Coronavirus: Impact on Global Economy
Coronavirus impact on Global Economy had a short-term fiscal impact and a long-term economic impact on the nations around the world. Efforts to curb the pandemic include imposing quarantine, preparing health facilities, isolating infectious cases, and tracing contacts involving public health resources, human resources and implementation costs. It also involves health system expenditures to provide health facilities to infectious cases and the arrangement of consumables such as antibiotics, medical supplies, and personal protective equipment.
Economic shocks are common during pandemics due to shortage of labor because of illness, rise in mortality, and a fear-induced behavior. Other than labor shortages, disruption of transportation, closed down of workplaces, restricted trade and travel, and closed land border are reasons for the pandemic’s economic slowdown.
Coronavirus: Impact on Indian Economy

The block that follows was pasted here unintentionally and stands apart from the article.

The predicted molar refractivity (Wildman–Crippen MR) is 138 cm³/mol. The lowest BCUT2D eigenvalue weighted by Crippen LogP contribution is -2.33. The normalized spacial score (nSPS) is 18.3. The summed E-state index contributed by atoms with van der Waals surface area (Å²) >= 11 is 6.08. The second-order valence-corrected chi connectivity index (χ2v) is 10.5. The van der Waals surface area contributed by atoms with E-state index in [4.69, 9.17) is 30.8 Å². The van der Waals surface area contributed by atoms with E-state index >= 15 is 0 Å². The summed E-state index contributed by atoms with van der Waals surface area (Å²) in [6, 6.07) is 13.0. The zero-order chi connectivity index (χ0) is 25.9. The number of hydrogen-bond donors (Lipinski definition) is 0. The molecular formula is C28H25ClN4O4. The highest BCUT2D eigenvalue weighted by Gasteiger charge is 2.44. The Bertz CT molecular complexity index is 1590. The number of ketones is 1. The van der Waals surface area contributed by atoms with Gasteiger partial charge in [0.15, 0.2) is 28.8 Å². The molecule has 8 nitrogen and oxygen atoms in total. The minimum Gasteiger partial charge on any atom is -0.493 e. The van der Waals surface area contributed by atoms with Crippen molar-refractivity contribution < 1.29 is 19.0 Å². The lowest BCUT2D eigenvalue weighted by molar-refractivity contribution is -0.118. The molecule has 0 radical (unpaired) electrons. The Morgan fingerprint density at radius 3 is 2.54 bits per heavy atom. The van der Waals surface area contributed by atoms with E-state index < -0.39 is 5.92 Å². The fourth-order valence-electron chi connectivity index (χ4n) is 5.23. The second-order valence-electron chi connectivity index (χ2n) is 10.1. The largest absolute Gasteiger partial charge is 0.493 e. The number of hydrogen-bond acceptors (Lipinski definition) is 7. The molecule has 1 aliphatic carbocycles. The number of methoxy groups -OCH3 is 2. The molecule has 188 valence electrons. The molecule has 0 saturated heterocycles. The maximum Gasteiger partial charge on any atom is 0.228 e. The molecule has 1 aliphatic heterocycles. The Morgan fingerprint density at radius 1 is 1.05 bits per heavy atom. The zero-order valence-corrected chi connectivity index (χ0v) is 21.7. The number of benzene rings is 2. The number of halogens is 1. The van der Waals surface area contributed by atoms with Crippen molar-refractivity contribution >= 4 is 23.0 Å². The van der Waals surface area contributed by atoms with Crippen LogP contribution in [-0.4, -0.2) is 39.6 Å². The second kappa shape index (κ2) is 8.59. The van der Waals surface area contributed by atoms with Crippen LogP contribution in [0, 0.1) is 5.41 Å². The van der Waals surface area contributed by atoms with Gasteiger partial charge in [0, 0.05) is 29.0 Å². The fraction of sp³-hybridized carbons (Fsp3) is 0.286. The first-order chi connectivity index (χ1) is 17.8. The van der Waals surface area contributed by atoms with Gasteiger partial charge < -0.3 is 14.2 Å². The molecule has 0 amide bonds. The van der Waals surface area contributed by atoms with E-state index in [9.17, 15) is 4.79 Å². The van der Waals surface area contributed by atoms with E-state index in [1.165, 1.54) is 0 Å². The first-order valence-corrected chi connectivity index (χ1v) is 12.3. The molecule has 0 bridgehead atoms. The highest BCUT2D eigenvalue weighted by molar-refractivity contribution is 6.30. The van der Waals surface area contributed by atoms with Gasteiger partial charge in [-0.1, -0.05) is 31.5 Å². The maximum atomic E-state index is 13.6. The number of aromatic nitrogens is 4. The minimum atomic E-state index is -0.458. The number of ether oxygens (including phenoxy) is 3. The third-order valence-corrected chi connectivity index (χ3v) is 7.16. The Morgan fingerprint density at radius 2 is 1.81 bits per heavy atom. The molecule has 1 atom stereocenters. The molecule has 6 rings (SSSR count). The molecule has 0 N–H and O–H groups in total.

Coronavirus had a huge impact on the global economy. The pandemic has changed the whole world economy in recent days. The coronavirus pandemic has reached almost every country in the world. There is no way to tell exactly what the economic damage from the global coronavirus pandemic will be. Most major economies will lose at least 3% of their GDP (Gross Domestic Product) over 2020.
The coronavirus has worsened the condition of not only India but also the world economy. According to the latest report of the World Bank, the corona virus is going to have a big impact on the Indian economy. Corona’s India’s economic growth rate will fall sharply.
Unemployment in India was at a 45-year high in 2019 and industrial output in the country’s eight core sectors fell by 5.2% at the end of last year. This was the worst situation in the last 14 years. In short words, the economic condition of India was already in bad shape.
Experts believe that now due to the effect of coronavirus, where there is a crisis on the health of the people, on the other hand the already weak economy may get a bigger blow.
Coronavirus affecting Sectors of India
India is also amid a severe crisis. “This is the greatest emergency for the Indian economy since independence,” said Raghuram Rajan, former RBI Governor. This is worse than the financial crisis of 2008, which affected the demand side but workers/people could still go to work, the financial conditions of government of India was sound but it seems that everything is against the economy this year.